Rick Price: Look, the music world has totally evolved and changed. It’s completely flooded now with, as you say, people making music in their lounge room. I think it’s right. I think you have to follow the way things are. It’s not put that well all back in the day. That’s all rubbish. You’ve got to keep moving forward. The challenge for us as creative artists is to continue to be authentic, I suppose, to try to be authentic and that is to create and present music from a heartfelt place. That’s what we have to do.
Ross Greenwood: Okay. If a young person sitting out there listening to this or parents got a kid who has got a bit of musical talent. Go on, Jack, what would they do? How do they break through these days? How do they stand out?
Jack Jones: Nurture it because no one wants their kids to end up in jail.
Jack Jones: They probably kept me out of jail. I don’t know. I think it’s like anything. There’s people who find their way. If you got a kid that loves music, then that’s great. Get him a guitar. Get him a piano. The world needs creative people and it needs people that create music or art or paintings or sculpture or whatever. Every generation needs voices for it. I’m always trolling around for new music and things and I’m finding it all the time. That’s my advice. Just go for it even though it’s a completely different– [crosstalk]
Rick Price: I always said it to young people like, “Play live.” Get out and play in front of people. Don’t make all your music in the bedroom. Get out and play it to other human beings. [chuckles] There’s nothing like that, the energy of playing live music to an audience.
Ross Greenwood: The thing I loved about this collaboration, the two of you have tried very similar paths along the way. Almost parallel universes in some ways but have never really got together, which I find odd because you’ve collaborated with similar artists, similar Australian artists, right the way through, then you finally come together. I think, I think that’s nice.
Jack Jones: Even recently, Rick did a tour opening for Richard Marx. I played in Richard Marx has been last on business. I guess it’s funny. We’ve been talking about this for the better part of 20 years maybe. Every time we’ve seen each other, “We got to get together and make that record some time,” whatever it is. All the planets seem to align.
Rick Price: It just happened organically, which was really nice.
Jack Jones: Very organic.
Rick Price: Sometimes you can plant the things that you can make it happen. I think when things just happen organically and naturally, the whole process when you came from New York to Nashville and we got together, it was like we’ve never been apart really. We just sat in my kitchen and we started rehearsing the songs and making up arrangements and it was just great.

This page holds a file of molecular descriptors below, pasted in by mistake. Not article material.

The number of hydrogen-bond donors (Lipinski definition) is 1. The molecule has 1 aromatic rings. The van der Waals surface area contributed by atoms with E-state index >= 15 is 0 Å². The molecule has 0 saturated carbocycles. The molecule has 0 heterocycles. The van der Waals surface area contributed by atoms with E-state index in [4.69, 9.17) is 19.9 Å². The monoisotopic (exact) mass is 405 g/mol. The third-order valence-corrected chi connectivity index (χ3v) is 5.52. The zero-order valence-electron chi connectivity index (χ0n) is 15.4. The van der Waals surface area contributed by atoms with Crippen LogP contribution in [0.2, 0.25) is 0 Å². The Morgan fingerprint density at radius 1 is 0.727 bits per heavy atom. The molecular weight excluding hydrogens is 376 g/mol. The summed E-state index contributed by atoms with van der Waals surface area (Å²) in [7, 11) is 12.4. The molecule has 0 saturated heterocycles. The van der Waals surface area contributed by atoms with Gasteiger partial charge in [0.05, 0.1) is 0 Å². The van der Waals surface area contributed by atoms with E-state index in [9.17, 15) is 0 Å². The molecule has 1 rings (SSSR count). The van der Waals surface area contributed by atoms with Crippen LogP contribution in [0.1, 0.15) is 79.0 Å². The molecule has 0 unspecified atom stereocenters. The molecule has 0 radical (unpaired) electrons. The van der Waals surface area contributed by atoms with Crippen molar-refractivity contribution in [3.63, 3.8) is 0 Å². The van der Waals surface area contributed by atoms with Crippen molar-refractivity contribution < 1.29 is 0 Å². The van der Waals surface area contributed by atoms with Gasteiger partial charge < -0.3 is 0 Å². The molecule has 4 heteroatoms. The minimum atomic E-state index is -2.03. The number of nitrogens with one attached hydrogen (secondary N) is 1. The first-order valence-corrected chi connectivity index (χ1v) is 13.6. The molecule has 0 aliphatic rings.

Ross Greenwood: What do I say? It is terrific music. You’re just going to hear a sample of it very, very shortly. This album is California Dreaming and it features the likes of The Mamas & The Papas, I said. Linda Ronstadt, Neil Young, Jackson Browne, The Eagles, The Doors, a range of others. Also, the two are going around the country. It’s going to start in Brisbane on Thursday, May 3.
They can get all the details and tickets through Ticketek or go to TEG Live, which is fantastic. As I say, regional areas. As I say, this Melbourne, Sydney, the Gold Coast, Canberra and eventually on May 27. It’ll end up in Newcastle as well. Can I just say to both of you? Thank you so much for your time. I know we’re going to go out today with just a little bit of the title track. Great song as well, California Dreaming. Thank you so much for your time.
Rick and Jack Jones: Thanks, mate. You got it.
[singing] All the leaves are brown, and the sky is grey. I’ve been for a walk on a winter’s day. I’d be safe and warm if I was in LA. California dreamin’ on such a winter’s day. Stopped into a church. I passed along the way. Well, I got down on my knees and I pretend to pray (I pretend to pray). You know the preacher like the cold (preacher like the cold). He knows I’m gonna stay (knows that I’m gonna stay). California dreamin’ (California dreamin’) on such a winter’s day.
Rick and Jack Jones: [singing] All the leaves are brown and the sky is grey. I’ve been for a walk (I’ve been for a walk) on a winter’s day. If I didn’t tell her, I could leave today. California dreamin’ (California dreamin’) on such a winter’s day (California dreamin’), on such a winter’s day, (California dreamin’) on such a winter’s day.
Ross Greenwood: Very good.